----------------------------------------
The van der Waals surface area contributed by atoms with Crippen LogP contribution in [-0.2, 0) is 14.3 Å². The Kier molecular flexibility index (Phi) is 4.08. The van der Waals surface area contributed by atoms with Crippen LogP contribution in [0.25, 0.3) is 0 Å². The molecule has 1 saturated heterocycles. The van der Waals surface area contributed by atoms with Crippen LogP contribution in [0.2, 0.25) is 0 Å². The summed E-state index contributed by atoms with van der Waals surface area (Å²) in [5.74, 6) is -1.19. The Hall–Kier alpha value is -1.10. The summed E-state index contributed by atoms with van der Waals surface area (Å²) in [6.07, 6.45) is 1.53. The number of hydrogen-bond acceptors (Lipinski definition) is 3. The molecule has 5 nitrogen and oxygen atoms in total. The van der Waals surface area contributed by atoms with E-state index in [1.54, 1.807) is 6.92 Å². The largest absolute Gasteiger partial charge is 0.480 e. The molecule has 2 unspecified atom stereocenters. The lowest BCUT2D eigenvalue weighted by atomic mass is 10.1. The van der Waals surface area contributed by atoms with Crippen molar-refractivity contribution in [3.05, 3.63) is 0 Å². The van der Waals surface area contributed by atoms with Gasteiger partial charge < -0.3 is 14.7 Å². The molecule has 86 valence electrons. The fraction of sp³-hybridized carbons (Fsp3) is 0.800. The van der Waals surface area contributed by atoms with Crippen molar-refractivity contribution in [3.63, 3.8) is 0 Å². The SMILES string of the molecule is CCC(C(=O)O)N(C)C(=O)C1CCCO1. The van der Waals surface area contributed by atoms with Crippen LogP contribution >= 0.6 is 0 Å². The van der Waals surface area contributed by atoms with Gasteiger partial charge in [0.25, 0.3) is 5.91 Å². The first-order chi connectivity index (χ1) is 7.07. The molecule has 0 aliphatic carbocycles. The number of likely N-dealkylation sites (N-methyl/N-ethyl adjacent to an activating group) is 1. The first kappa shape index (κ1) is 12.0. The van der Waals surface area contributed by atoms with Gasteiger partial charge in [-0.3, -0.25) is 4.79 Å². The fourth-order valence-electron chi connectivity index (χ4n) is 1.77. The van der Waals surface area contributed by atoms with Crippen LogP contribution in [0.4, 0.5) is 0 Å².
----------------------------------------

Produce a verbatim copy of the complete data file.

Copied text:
The van der Waals surface area contributed by atoms with Crippen LogP contribution in [-0.2, 0) is 14.3 Å². The Kier molecular flexibility index (Phi) is 4.08. The van der Waals surface area contributed by atoms with Crippen LogP contribution in [0.25, 0.3) is 0 Å². The molecule has 1 saturated heterocycles. The van der Waals surface area contributed by atoms with Crippen LogP contribution in [0.2, 0.25) is 0 Å². The summed E-state index contributed by atoms with van der Waals surface area (Å²) in [5.74, 6) is -1.19. The Hall–Kier alpha value is -1.10. The summed E-state index contributed by atoms with van der Waals surface area (Å²) in [6.07, 6.45) is 1.53. The number of hydrogen-bond acceptors (Lipinski definition) is 3. The molecule has 5 nitrogen and oxygen atoms in total. The van der Waals surface area contributed by atoms with E-state index in [1.54, 1.807) is 6.92 Å². The largest absolute Gasteiger partial charge is 0.480 e. The molecule has 2 unspecified atom stereocenters. The lowest BCUT2D eigenvalue weighted by atomic mass is 10.1. The van der Waals surface area contributed by atoms with Crippen molar-refractivity contribution in [3.05, 3.63) is 0 Å². The van der Waals surface area contributed by atoms with Gasteiger partial charge < -0.3 is 14.7 Å². The molecule has 86 valence electrons. The fraction of sp³-hybridized carbons (Fsp3) is 0.800. The van der Waals surface area contributed by atoms with Crippen molar-refractivity contribution in [3.63, 3.8) is 0 Å². The SMILES string of the molecule is CCC(C(=O)O)N(C)C(=O)C1CCCO1. The van der Waals surface area contributed by atoms with Crippen LogP contribution >= 0.6 is 0 Å². The van der Waals surface area contributed by atoms with Gasteiger partial charge in [0.25, 0.3) is 5.91 Å². The first-order chi connectivity index (χ1) is 7.07. The molecule has 0 aliphatic carbocycles. The number of likely N-dealkylation sites (N-methyl/N-ethyl adjacent to an activating group) is 1. The first kappa shape index (κ1) is 12.0. The van der Waals surface area contributed by atoms with Gasteiger partial charge in [-0.3, -0.25) is 4.79 Å². The fourth-order valence-electron chi connectivity index (χ4n) is 1.77. The van der Waals surface area contributed by atoms with Crippen LogP contribution in [0.4, 0.5) is 0 Å².